Why We Need to Bring Our Chronic Illnesses Into Conversation
“I didn’t know you had lupus,” friends say when I tell them I have a chronic autoimmune condition.
I know you didn’t know I have lupus. You didn’t know because I just told you and plus, I don’t look like I have a chronic autoimmune condition.
When asked about lupus, I might give the stock medical answer: lupus is a condition that causes one’s immune system to work against healthy tissue in a person’s body. The symptoms range from mild to severe (though I usually brush over the severe symptoms because one, I haven’t had any of them [thank the Lord] and two, it just worries people).
Have you ever been in this spot before? Chronic illness is one of those bombshell topics of conversation. It lands in the middle and no one is sure what to do with it. It can explode into being too intimate, which can leave you feeling embarrassed, or highly clinical, which can leave you feeling like both a doctor and a patient. Sometimes, it’s just a dud. You mention what it’s generally like to live with chronic illness and then change the topic.
However, I’m interested in bringing chronic illness into conversations. Because a conversation about chronic illness is not just about the illness itself — it’s a much deeper and more intimate conversation on limitations. And we all have those, right?
“But, that is so awkward and really vulnerable and too personal! Do people really want to know why I sleep 10 hours and still don’t feel energized? How could telling someone why I can’t walk long distances be beneficial to a conversation?”
I hear you. The last thing any of us want is people’s pity. What we want is their understanding. Understanding comes through conversation. Understanding can change the climate for people with chronic illness.
I know that living with a chronic illness is a journey: the way I talk about my lupus is not the way you might be ready to talk about your illness — that is OK. Wherever you are, take a moment to consider the power your story can have in a conversation.
1. Invite questions.
None of us are medical experts, but we’ve had enough doctor’s appointments to know what’s up. Often, people hold back on questions or change the topic because they don’t know if questions will offend you. Most people are curious or, in my case, haven’t heard of a person who lives with lupus that is under 30. When I tell people I am 110 percent comfortable with talking about it, they relax a little and ask questions.
2. Share the parts of your story that are personal for you.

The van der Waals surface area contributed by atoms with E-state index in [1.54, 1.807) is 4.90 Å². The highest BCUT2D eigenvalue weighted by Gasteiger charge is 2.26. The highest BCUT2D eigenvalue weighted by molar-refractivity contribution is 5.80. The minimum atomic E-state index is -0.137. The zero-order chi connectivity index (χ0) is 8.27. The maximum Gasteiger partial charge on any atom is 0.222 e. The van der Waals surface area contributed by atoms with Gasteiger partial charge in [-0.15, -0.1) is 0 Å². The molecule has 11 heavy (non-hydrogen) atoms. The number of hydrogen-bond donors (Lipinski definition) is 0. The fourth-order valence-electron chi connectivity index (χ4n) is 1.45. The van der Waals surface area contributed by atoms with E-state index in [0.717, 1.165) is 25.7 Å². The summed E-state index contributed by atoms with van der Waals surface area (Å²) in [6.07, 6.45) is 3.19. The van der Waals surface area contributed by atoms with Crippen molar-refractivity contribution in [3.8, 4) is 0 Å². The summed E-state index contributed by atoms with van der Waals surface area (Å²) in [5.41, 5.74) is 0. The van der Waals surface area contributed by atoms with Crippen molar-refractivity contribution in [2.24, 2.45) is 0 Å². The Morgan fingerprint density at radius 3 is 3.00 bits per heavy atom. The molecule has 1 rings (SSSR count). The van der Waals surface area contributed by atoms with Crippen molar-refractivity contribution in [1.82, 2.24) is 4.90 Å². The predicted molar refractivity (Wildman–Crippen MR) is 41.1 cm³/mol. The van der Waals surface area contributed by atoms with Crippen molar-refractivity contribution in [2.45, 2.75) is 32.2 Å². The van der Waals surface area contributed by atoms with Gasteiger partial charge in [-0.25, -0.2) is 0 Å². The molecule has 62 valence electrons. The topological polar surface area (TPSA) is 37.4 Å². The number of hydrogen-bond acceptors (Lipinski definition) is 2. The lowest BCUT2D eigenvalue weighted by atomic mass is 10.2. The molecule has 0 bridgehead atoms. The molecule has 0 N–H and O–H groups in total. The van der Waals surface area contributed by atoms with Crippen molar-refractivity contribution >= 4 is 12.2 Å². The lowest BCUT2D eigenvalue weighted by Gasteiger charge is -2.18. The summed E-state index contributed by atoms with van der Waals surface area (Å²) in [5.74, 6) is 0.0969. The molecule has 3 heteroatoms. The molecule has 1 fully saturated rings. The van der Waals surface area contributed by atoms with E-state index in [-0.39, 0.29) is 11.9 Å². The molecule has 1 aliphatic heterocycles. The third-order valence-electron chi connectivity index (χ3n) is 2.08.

By this, I mean share the parts of your story where you might have experiences or revelations. For me, I shared the story of how I went from doing physical therapy for my hips to recreationally swimming to eventually doing a 4K mud run. I have a friend who is a track and field athlete dealing with a recurring injury. By sharing my own journey, I helped her realized that she could appreciate how much she is improving rather than dwell on how much she used to be able to do. Stories are powerful!
3. Be a voice for those who are less able-bodied.
I talked to a woman once who had an amputated limb, and instead of viewing her disability as a barrier, she saw it as an advocacy tool to lobby for better construction and campus planning of the university where she worked. Living with lupus has shown me how I can offer my perspective to those who don’t understand what it is like to live and move differently in the world. When we share our stories of aches, joint pain, medication woes, sleeping woes and small victories, we are giving another side of a picture that often focuses on encouraging people to do more. We are a voice that says, “Hey, some of us need to slow down, and that is OK.” Not everyone can lend this perspective, but that person to do it could be you! Yay, advocacy!
4. Share coping strategies.
I remember talking to another friend who had a chronic illness and we were describing our pain levels and what we would do to alleviate it. It was honestly a really fun conversation. We discovered we had different metaphors for our pain (baseball bat bruise and wailing siren) and our coping strategies were different: warm towels vs. a foam roller. These discussions don’t even have to be with a person who has a chronic illness. I’ve learned stretches from a retired gymnast friend, breathing techniques from a friend who manages anxiety and basic mindfulness strategies about monitoring my energy from my mom.
Whether you follow the suggestions above or use your own strategies, know that your chronic condition is not something to be afraid of in conversation. The illness is a part of us and can eventually be worth sharing as a point of view or wider conversation starter about how we care for ourselves and understand our limits. Do you have a way you talk about your condition in conversation? Comment below!
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